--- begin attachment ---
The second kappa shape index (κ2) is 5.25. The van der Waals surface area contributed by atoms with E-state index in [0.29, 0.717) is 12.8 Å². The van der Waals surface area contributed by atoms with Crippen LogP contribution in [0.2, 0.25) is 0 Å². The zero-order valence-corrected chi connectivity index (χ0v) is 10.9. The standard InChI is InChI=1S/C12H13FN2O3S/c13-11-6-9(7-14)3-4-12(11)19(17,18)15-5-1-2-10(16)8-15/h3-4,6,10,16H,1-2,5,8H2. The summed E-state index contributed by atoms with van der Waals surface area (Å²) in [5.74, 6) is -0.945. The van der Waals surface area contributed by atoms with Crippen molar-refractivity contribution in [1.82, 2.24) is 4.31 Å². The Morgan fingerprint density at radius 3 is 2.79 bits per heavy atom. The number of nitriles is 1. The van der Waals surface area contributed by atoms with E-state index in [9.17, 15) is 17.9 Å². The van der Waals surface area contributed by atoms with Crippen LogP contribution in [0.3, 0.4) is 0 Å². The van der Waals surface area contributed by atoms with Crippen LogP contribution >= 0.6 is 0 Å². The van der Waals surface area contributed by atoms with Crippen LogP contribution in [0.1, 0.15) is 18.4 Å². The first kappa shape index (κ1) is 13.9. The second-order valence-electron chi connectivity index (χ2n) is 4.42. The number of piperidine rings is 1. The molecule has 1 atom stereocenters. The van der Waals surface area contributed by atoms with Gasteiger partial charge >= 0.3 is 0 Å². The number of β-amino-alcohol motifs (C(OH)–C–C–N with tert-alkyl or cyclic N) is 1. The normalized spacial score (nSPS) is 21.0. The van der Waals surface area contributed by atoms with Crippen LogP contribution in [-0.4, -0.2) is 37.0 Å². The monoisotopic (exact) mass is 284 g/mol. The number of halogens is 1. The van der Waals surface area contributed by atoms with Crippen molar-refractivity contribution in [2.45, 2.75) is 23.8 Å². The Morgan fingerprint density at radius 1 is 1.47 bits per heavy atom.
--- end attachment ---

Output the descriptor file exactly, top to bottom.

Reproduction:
The second kappa shape index (κ2) is 5.25. The van der Waals surface area contributed by atoms with E-state index in [0.29, 0.717) is 12.8 Å². The van der Waals surface area contributed by atoms with Crippen LogP contribution in [0.2, 0.25) is 0 Å². The zero-order valence-corrected chi connectivity index (χ0v) is 10.9. The standard InChI is InChI=1S/C12H13FN2O3S/c13-11-6-9(7-14)3-4-12(11)19(17,18)15-5-1-2-10(16)8-15/h3-4,6,10,16H,1-2,5,8H2. The summed E-state index contributed by atoms with van der Waals surface area (Å²) in [5.74, 6) is -0.945. The van der Waals surface area contributed by atoms with Crippen molar-refractivity contribution in [1.82, 2.24) is 4.31 Å². The Morgan fingerprint density at radius 3 is 2.79 bits per heavy atom. The number of nitriles is 1. The van der Waals surface area contributed by atoms with E-state index in [9.17, 15) is 17.9 Å². The van der Waals surface area contributed by atoms with Crippen LogP contribution in [0.3, 0.4) is 0 Å². The van der Waals surface area contributed by atoms with Crippen LogP contribution >= 0.6 is 0 Å². The van der Waals surface area contributed by atoms with Crippen LogP contribution in [0.1, 0.15) is 18.4 Å². The first kappa shape index (κ1) is 13.9. The second-order valence-electron chi connectivity index (χ2n) is 4.42. The number of piperidine rings is 1. The molecule has 1 atom stereocenters. The van der Waals surface area contributed by atoms with Gasteiger partial charge >= 0.3 is 0 Å². The number of β-amino-alcohol motifs (C(OH)–C–C–N with tert-alkyl or cyclic N) is 1. The normalized spacial score (nSPS) is 21.0. The van der Waals surface area contributed by atoms with Crippen LogP contribution in [-0.4, -0.2) is 37.0 Å². The monoisotopic (exact) mass is 284 g/mol. The number of halogens is 1. The van der Waals surface area contributed by atoms with Crippen molar-refractivity contribution in [2.45, 2.75) is 23.8 Å². The Morgan fingerprint density at radius 1 is 1.47 bits per heavy atom.